“I’m sorry, there’s nothing I can do sir”, the Indian man apologises.
“What else I can do? I’ve noticed a number of branches of this bank in Moscow.  There must be some way you can help me”, I plead.
“They can give you some emergency cash”, he explains, “about five hundred dollars.”
“How am I going to do that since I don’t speak much Russian?  And how do you expect me to survive on that for six weeks in Russia??”
He neither knows nor cares.  At this point my thin grip on maintaining my temper is sliding away by the second and I demand to speak to a manager.  No, that can’t be done, nothing can be done, go away little person and stop tying up my phone line.  I hang up the phone informing them they will be hearing from me soon enough.

So now I sit down and wonder what the hell I can do for six weeks in Russia with absolutely no money.  Lari and Don can help me out, but that’s not really fair and would mean I won’t be enjoying my time worrying about money.  I remember I have two credit cards with me, both with plenty of spare space.  I must be able to do something with them.  In a flash of divine inspiration I realise I can transfer credit across to my other debit card and use it normally.  I login immediately and do so, it works a treat.  I then go to the Bankomat in the next room and withdraw money, no problem at all.  I’m back in the game, on top of this Russian nightmare and ready to move on.  Don, however, isn’t.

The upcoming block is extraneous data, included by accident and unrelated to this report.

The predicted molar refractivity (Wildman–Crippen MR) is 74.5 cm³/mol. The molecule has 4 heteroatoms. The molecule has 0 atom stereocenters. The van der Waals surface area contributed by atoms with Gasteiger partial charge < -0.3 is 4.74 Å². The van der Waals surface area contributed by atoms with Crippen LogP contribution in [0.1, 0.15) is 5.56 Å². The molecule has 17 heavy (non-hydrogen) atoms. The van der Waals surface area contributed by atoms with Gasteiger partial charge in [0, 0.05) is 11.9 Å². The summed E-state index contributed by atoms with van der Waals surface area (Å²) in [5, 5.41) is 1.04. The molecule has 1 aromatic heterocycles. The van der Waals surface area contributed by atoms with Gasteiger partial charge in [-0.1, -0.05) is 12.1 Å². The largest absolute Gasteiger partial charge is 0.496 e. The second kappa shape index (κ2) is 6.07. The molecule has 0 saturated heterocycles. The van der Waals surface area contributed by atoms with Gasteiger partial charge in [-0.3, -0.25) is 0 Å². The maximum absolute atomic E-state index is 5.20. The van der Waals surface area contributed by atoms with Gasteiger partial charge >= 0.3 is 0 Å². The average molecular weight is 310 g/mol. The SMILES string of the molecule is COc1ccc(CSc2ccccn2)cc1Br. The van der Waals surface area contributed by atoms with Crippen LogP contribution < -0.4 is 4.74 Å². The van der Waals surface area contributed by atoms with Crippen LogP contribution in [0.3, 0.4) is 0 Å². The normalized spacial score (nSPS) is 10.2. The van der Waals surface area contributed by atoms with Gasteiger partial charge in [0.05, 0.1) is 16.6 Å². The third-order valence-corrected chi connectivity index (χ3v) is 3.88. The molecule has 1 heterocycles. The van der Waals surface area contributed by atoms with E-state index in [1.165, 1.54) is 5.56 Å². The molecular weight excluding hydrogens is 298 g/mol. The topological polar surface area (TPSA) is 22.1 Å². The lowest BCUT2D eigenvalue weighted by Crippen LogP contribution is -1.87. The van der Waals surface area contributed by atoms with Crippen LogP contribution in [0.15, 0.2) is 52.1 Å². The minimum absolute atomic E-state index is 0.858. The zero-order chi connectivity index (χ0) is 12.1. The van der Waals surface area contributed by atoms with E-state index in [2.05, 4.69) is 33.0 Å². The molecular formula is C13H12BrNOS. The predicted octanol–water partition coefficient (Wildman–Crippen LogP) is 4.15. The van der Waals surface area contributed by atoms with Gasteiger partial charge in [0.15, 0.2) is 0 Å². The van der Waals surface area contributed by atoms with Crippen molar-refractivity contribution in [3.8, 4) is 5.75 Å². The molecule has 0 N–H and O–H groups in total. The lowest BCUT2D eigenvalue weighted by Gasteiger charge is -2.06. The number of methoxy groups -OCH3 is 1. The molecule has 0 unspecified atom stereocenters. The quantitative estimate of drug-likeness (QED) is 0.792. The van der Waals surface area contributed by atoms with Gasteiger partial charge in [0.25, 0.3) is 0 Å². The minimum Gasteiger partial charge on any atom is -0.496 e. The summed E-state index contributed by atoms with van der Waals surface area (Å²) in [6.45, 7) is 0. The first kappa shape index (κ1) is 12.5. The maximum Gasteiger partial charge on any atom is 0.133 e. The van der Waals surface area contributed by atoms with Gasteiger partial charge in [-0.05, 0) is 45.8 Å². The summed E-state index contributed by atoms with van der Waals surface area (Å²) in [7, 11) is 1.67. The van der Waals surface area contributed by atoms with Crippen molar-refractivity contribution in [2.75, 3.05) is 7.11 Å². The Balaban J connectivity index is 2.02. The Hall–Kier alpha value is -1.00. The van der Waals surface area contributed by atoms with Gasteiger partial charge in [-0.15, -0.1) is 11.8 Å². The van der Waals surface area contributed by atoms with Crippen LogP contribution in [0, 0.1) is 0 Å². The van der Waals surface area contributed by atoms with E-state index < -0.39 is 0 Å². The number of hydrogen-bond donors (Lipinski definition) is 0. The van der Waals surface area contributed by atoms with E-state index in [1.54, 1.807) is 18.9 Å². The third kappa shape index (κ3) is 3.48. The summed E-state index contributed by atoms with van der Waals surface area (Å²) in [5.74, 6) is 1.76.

He’s just discovered from our helpful Russian man that the hostel he stayed in for the first night never actually registered him in Russia.  We don’t know how serious this is and Don now wants to know if they can register him posthaste, or who can do it for him.  The guy is quite certain that it’s very serious and we’ll get in trouble with local police soon enough, no matter explaining it to the passport control people when we leave the country.  Since Don didn’t stay in the hotel, they won’t register him.  A lengthy discussion ensues and we decide to get registered in Yekaterinburg tomorrow when we arrive.